Keeping an eye on your child’s iPad – the safety tips you need to know

No doubt Santa was very generous at Christmas and thousands of children found their own iPad under the tree. But before you let your child plonk themselves down in front of their new screen, keep these tips handy to make sure you keep your child as safe in the virtual world as you do in the real one.

When setting up mobile devices for your children you should ensure the correct safety settings for their age and maturity, says cyber safety expert and author Leonie Smith.

Sydney-based Leonie says, luckily, all Apple mobile devices have great parental controls.

“You can enable specific privacy and safety settings on each device so that your younger child can only use a few apps, from educational apps to drawing apps and age-appropriate games,” she says. “Or you can set up a device for an older child so that they are restricted only from adult content. The worst thing you can do is turn on the device and hand it over as is without checking the settings.”

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Leonie advises not setting up devices through iTunes with a credit card linked to it to prevent your children running up huge bills. Redeeming iTunes gift cards for app purchases is a better idea.

Even better, Apple’s Family Sharing service makes it easy for parents to call the shots. By turning on the Ask to Buy button for children in the family, an alert is sent to a parent every time a child initiates a download. Mum or dad can approve or decline it right there on their own device. No more inappropriate apps, just like that.

There’s even a nifty Australian-designed app called Curbi that lets parents tap into their child’s mobile devices, no matter where they are. Parents, via their own iPhones, iPads or computers, can control and monitor their children’s internet use, block access to all or certain websites, and limit the amount of time they spend on their iPods, iPads or iPhones.

Some helpful tips from The Cyber Safety Lady include:

Explicit language

Turn off the explicit language setting so anything marked as containing explicit language or swearing will not be able to be viewed or downloaded.

Monitor location services

Turn it off for most apps and for photos, so that your child’s location can’t be tracked, protecting their privacy and guarding against bullying or stalking.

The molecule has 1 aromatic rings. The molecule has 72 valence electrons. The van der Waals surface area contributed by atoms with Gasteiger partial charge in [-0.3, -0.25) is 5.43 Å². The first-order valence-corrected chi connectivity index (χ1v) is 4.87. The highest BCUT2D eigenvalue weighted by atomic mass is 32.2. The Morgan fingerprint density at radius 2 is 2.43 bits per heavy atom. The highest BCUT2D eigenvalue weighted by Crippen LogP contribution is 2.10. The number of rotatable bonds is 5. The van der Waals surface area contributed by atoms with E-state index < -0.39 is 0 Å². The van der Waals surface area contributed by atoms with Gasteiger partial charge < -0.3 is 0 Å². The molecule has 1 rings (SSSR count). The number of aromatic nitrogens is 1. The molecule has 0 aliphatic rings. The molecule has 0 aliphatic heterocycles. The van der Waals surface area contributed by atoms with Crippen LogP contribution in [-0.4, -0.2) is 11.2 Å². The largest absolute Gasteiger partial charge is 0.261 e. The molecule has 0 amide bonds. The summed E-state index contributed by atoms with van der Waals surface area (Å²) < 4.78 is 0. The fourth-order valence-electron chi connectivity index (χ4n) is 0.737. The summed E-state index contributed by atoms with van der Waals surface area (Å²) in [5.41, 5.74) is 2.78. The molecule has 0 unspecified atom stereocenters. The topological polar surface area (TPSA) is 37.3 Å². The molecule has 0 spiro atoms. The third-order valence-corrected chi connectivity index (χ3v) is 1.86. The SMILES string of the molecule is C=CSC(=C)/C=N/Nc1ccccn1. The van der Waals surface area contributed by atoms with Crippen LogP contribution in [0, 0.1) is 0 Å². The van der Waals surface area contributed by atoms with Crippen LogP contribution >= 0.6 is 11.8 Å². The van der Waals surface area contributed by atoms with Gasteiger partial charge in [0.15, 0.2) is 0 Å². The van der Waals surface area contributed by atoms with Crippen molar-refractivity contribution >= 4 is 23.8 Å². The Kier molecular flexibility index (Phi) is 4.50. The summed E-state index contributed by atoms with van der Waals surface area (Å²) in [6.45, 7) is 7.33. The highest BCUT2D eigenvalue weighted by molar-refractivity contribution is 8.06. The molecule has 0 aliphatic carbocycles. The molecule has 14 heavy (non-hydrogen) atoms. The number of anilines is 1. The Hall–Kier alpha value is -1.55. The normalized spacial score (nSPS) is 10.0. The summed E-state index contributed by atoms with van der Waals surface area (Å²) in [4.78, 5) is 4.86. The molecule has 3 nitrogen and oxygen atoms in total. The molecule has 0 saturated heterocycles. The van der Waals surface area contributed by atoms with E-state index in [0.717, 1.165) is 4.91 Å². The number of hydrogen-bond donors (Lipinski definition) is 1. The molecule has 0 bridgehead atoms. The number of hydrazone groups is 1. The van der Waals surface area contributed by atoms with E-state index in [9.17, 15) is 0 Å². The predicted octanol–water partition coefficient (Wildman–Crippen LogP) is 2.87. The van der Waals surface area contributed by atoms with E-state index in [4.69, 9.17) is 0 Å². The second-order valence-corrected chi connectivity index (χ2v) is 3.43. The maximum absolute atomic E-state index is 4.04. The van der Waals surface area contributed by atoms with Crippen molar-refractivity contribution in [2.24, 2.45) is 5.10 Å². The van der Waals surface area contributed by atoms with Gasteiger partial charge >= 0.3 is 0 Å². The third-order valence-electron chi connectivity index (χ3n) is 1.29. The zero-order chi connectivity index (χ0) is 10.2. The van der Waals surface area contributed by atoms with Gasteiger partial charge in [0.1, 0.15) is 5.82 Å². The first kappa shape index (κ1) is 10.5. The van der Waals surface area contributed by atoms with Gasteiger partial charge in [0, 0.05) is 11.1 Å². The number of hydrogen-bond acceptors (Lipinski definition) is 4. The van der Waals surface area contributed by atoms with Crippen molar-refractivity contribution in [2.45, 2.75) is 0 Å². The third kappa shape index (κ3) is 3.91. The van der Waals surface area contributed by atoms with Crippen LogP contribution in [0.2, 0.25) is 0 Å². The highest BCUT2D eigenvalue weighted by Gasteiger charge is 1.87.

Apps

When your child downloads new apps, be sure to go into the General Settings, and scroll down until you see the app, and check its privacy and safety settings.

Passwords

When you enable the restrictions, you will be asked for a four digit password. This should be a password that only you know, so that your child cannot get into the settings and change them back.

Skype and Snapchat

There are no charges for Skype To Skype calls, and children can make calls on their iPads to friends. Be sure you have the Skype privacy settings set up, so that your child doesn’t get approached by strangers. Check the privacy settings. The ‘disappearing’ concept of Snapchat means parents can’t go back and monitor the pictures or videos being uploaded, unlike Instagram or Facebook.

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The Australian Government has experts guiding parents through basic cyber safety online, with video tutorials and step-by-step instructions and links.

In 2013 Australian teenagers were online for an average of 14 hours a week – with excessive time online leading to sleep deprivation, anxiety and depression. Osteopaths and chiropractors are increasingly seeing children with “iPosture syndrome”, a relatively new complaint linked to devices such as smartphones and tablets.

Australian parenting site Raising Children recommends developing healthy screen-time habits, such as using the ages of your children to set screen time guidelines; limiting your own screen time, so your children can follow your lead; and keeping electronic devices out of kids’ bedrooms.

The eSafety website says setting limits, encouraging other activities and staying involved in your child’s online world can – and will – make a difference.

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